Alexandria Lost, And Found

Nearly 40 years after Yitzhak Gormezano Goren’s novel ‘Alexandrian Summer’ was published in Israel, its English edition arrives.

Culture Editor

When the Egyptian-born writer Yitzhak Gormezano Goren began thinking of writing a novel in Israel in the 1970s, he considered subjects like Jerusalem, the kibbutz, the Holocaust and Tel Aviv, the kinds of themes Israeli writers dealt with. But he wasn’t that drawn to Jerusalem, hadn’t spent time on a kibbutz, didn’t have experience of the Holocaust, and while he loved Tel Aviv, he didn’t feel it was his subject, that it would have soul. While studying in New York City in 1975 and at a distance from the Middle East, he realized his story was the Alexandria of his youth, a world that was no more. 

Yitzhak Gormezano Goren’s novel 'Alexandrian Summer.'

Chapters Of Introspection

New books that capture the spirit of the holidays.

Culture Editor

These are books unlikely to be on the same shelf, let alone the same bookcase, or in the same home. Some are titles that invoke the spirit of the holidays, whether playfully or subtly or seriously; some are appropriate for these days of introspection in suggesting new ways of seeing. 

Books from left to right; 'Days of Awe', 'Made In Detroit', 'The Point of Vanishing'

Across The Great Divide

Ruth Dayan, Raymonda Tawil and a hard-won friendship amid the Israeli-Palestinian conflict.

Culture Editor

The former wife of Israel’s most famous general, and a Palestinian journalist and activist have been talking, meeting, trying to understand each other, fighting, reconciling and laughing together since a chance meeting soon after the Six-Day War.

“A moral meeting point”.Ethel Dizon

Nazi-Jewish Affair Roils Romance Lit World


German thinker Theodor Adorno famously stated that it’s barbaric to write poetry after Auschwitz — but he said nothing about romance novels.

The cover of Kate Breslin’s award-nominated novel “For Such a Time.”

Breaking The Color Barrier

New film tells story of Jewish philanthropist who transformed black lives.


Philadelphia — Alex Bethea, the son of cotton and tobacco farm workers, was in sixth grade in 1965 when his family moved from Dillon, S.C., to the tiny town of Fairmont, N.C., where he attended a school called Rosenwald.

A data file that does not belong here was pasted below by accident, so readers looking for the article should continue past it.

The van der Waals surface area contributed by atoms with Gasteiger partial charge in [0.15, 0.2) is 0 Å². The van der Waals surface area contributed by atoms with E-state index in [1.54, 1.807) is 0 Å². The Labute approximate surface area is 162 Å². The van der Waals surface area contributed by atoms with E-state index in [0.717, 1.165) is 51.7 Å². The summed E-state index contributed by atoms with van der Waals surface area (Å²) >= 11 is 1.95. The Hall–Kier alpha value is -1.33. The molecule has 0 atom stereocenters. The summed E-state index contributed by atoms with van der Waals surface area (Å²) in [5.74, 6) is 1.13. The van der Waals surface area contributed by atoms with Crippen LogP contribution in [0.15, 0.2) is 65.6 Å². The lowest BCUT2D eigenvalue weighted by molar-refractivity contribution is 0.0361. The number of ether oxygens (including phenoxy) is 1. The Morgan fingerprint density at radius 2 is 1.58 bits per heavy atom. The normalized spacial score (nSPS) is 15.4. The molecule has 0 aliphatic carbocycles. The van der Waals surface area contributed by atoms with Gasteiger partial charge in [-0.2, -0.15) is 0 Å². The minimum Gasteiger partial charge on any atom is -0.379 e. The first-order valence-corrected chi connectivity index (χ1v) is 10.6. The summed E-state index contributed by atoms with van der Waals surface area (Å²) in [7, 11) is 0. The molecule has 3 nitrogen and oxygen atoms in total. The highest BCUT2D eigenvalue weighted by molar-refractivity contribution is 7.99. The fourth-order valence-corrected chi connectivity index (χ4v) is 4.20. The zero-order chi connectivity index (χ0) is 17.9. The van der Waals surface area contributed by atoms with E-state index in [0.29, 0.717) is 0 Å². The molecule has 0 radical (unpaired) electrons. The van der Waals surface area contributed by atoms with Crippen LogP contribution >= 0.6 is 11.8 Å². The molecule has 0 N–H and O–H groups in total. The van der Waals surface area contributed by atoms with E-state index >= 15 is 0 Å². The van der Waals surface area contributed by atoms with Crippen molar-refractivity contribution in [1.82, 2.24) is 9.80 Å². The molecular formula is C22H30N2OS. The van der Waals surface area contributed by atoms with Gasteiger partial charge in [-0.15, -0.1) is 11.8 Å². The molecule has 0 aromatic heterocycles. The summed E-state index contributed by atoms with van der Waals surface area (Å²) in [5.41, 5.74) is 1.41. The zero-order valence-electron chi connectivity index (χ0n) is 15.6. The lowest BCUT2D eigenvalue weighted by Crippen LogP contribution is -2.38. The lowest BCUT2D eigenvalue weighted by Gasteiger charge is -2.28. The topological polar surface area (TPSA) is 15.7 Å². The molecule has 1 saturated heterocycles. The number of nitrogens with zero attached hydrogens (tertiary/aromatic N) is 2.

Julius Rosenwald with students from a Rosenwald School.   Courtesy of Fisk University, John Hope and Aurelia E. Franklin Library

‘A Kosher Cookbook In The Clothing Of A Memoir’

Brain aneurysm survivor guides the reader through her recovery – the recipes that helped get here there.

Culture Editor

Jessica Fechtor came close to death as a 28-year old when an aneurysm erupted in her brain. At the time, people would offer comments like “Everything happens for a reason,” but she doesn’t believe that. “I think that everything happens and then other things happen. You take what happens and you make something with it. It’s about what we do with it,” she tells The Jewish Week.

In her new memoir, Jessica Fechtor guides the reader through her recovery from a brain injury.

Alice Hoffman’s Impressionist Novel

The mother of the great painter Camille Pissarro is at the center of ‘The Marriage of Opposites,’ set in St. Thomas.

Culture Editor

Covering 30 square miles, the island of St. Thomas in the Caribbean is a place of lush beauty, fragrant with jasmine, surrounded by blue-green water. This seeming paradise was a refuge for Jews fleeing the Inquisition, crossing the ocean from Spain and Portugal. Alice Hoffman sets her latest novel “The Marriage of Opposites” (Simon and Schuster) on the island, where a synagogue rebuilt in the early 1800s has a sand floor — even as its walls were covered with fine mahogany and a crystal chandelier was hung in its center — to remind congregants of an earlier time, in other places, when they’d have to muffle the sounds of their prayer gatherings for fear of being discovered.

Alice Hoffman’s interest in strong, Jewish women is reflected in her latest novel. Deborah Feingold

Poodle Skirts And Prejudice

Martha Mendelsohn’s first novel looks at the subtle anti-Semitism at an Upper East Side girls school in the ’50s.

Culture Editor

Martha Mendelsohn’s first novel conjures up a time in New York when a handful of nickels could bring forth a generous slice of lemon meringue pie and steaming strong coffee at the Automat.

In “Bromley Girls,” Mendelsohn draws on her own years at a prestigious Manhattan school. Courtesy Texas Tech University Pres

Joshua Cohen’s Circuit Overload

‘Book of Numbers’ can be dazzling, but his long meditation on being human in the age of computers bogs down.

Special To The Jewish Week

“Ulysses,” it ain’t. And why, you may ask, do I start by saying what this book is not? Because Joshua Cohen’s startling new 580-page novel, “Book of Numbers” (Random House), reads like James Joyce’s giant classic — and that’s not necessarily a bad thing. Wordy, to a fault — yes, and dense. But Cohen’s prose is dazzling, often magical. It’s not just the polymathic command of his subject matter — and Cohen is a polymath of art history, and computers, and comparative religion, and seemingly everything else. He is a master wordsmith of wordplay.

The cover of Joshua Cohen’s startling new 580-page novel, “Book of Numbers”.

‘To Tell Mizrahi Stories’

Rohr Prize-winner Ayelet Tsabari is a writer on a mission.

Culture Editor

To read Ayelet Tsabari’s stories is to walk right into the living room of an elderly Yemenite grandmother cared for by a young Filipina woman in Rosh HaAyin, or a loud Tel Aviv bar filled with soldiers in varying degrees of off-duty, or to have tea in a backyard garden on an island off Vancouver, where license plates read “The Best Place on Earth.”

Tsabari’s stories are peopled with the children and grandchildren of imigrants from Yemen, Iraq and Morocco.  HarperCollins
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